The following wheel 264 can be held against the tape pack 114 by the force of gravity. Alternatively, the following wheel can be held against the tape pack 114 by the force of a resilient member (not shown) such as a spring or the like. In yet another alternative configuration of the apparatus 200 which is not shown, the following wheel 260 can be deleted and replaced by an automatic positioning and feedback control system (not shown) which can be configured to automatically position the alignment members 250 along the alignment path 259 in response to a change in size of the tape pack 114. Such automatic positioning systems are discussed briefly above for the apparatus 100 which is depicted in FIGS. 4 and 4A.

It is evident from a study of FIGS. 5 and 5A that the apparatus 200 can be employed to facilitate aligned formation of the tape pack 114 as the tape “T” is wound onto the drum 112. This is because, as the tape pack 114 rotates with the drum 112, the outermost layers, or coils, of the tape “T” are passed through the gap “G” which is defined between the pair of alignment members 250. The movement of the pair of alignment members 250 is substantially limited to the alignment path 259. That is, the pair of alignment members 250 are substantially fixed along the drum axis 120, as is the drum 112. Thus, as the tape pack 114 increases in size, or grows, as additional layers of tape “T” are added, the growth is limited to a direction which is substantially parallel to that of the alignment path 259.

Moreover, because the spacing between the alignment members 250 can be substantially precisely controlled, and because the tape pack 114 is contacted by the alignment members at a substantially localized contact point, the formation of anomalies in the tape pack, such as bumps and the like, can be prevented. Several variations of the apparatus 200 are possible which function in a similar manner, but which have alignment members which are configured somewhat differently.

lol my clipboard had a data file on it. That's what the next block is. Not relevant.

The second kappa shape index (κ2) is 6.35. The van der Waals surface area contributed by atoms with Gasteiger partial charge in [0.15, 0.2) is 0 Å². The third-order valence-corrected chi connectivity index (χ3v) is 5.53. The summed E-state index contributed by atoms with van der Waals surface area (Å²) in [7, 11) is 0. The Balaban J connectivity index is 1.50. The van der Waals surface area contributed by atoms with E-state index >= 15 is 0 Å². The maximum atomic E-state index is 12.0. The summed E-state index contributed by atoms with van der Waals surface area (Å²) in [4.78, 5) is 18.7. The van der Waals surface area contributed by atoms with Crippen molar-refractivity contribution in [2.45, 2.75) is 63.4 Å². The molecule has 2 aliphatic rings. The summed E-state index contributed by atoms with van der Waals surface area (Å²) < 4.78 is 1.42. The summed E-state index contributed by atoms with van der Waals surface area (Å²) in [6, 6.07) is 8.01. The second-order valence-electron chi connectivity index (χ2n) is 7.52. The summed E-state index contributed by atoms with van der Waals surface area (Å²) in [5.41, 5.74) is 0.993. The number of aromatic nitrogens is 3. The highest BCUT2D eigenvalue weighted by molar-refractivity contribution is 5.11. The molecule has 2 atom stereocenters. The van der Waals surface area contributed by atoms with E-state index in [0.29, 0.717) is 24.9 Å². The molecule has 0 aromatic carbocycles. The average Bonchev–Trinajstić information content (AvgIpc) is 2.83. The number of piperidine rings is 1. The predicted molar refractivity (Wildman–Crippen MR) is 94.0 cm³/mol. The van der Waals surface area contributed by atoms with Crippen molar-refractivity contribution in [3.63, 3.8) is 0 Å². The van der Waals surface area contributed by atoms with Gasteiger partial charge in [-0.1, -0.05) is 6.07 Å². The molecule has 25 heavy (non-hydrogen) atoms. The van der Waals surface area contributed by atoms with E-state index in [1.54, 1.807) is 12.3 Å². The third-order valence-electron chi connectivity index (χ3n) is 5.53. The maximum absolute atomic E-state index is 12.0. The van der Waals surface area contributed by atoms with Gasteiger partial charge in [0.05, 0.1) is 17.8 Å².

For example, referring now to FIG. 6, a front view is shown of an apparatus 300 in accordance with a third embodiment of the present invention. As is seen, the apparatus 300 can be somewhat similar to the apparatus 200. That is, the apparatus 300 can comprise the drum 112 which is configured to rotate about the drum axis of rotation 120. The tape pack 114 can be formed around the drum 112 by rotating the drum about the drum axis 120. The apparatus 300 comprises an alignment member 350 that is substantially in the form of a conical roller. The alignment member 350 can be configured to rotate about a respective alignment axis 354 which can be substantially perpendicular to the drum axis 120.

Preferably, however, the apparatus 300 comprises a pair of spaced alignment members 350 as shown. Each of the pair of alignment members 350 can be substantially in the form of a conical roller, and each can be configured to rotate about a respective alignment axis 354 wherein each of the alignment axes are substantially parallel to one another. Preferably, each of the alignment axes 354 is substantially perpendicular to the drum axis 120. Also, as discussed above for other embodiments, the alignment members 350 are preferably fabricated from a material, and configured in a manner, which minimizes damage to the tape “T” by contact thereof with the alignment members.

Furthermore, each of the alignment members 350 can be rotatably supported on a support device 360 which can be configured in a manner similar to the support device 260 of the apparatus 200 which is discussed above for FIGS. 5 and 5A. The support device 360 is preferably rigidly connected to a base (not shown) or the like such as a prior art tape read/write device. As is evident from FIG. 6, the support device 360 can comprise a slide joint 362 which can allow the alignment members 350 to move substantially along an alignment path which is indicated by the arrows marked 359.

The alignment path 359 is preferably substantially parallel to each of the alignment axes 354. In addition, the alignment path 359 is preferably substantially perpendicular to the drum axis 120. The support device 360 is configured to move the alignment members 350 substantially along the alignment path 359 in response to change in size of the tape pack 114. That is, as the size of the tape pack 114 increases, the support device 360 can allow the alignment members 350 to move along the alignment path 359 and away from the drum 112.

The movement of the alignment members 350 by the support device 360 can be accomplished by any of a number of possible means including those discussed above for the apparatus 200 for FIGS. 5 and 5A. That is, the alignment members 350 can be held against the tape pack 114 by way of gravitational force and can be moved by way of a following wheel (not shown) similar to that of the apparatus 200. Alternatively, the alignment members 350 can be positioned along the alignment path 359 by way of an actuator (not shown) and an automatic positioning and control system (not shown).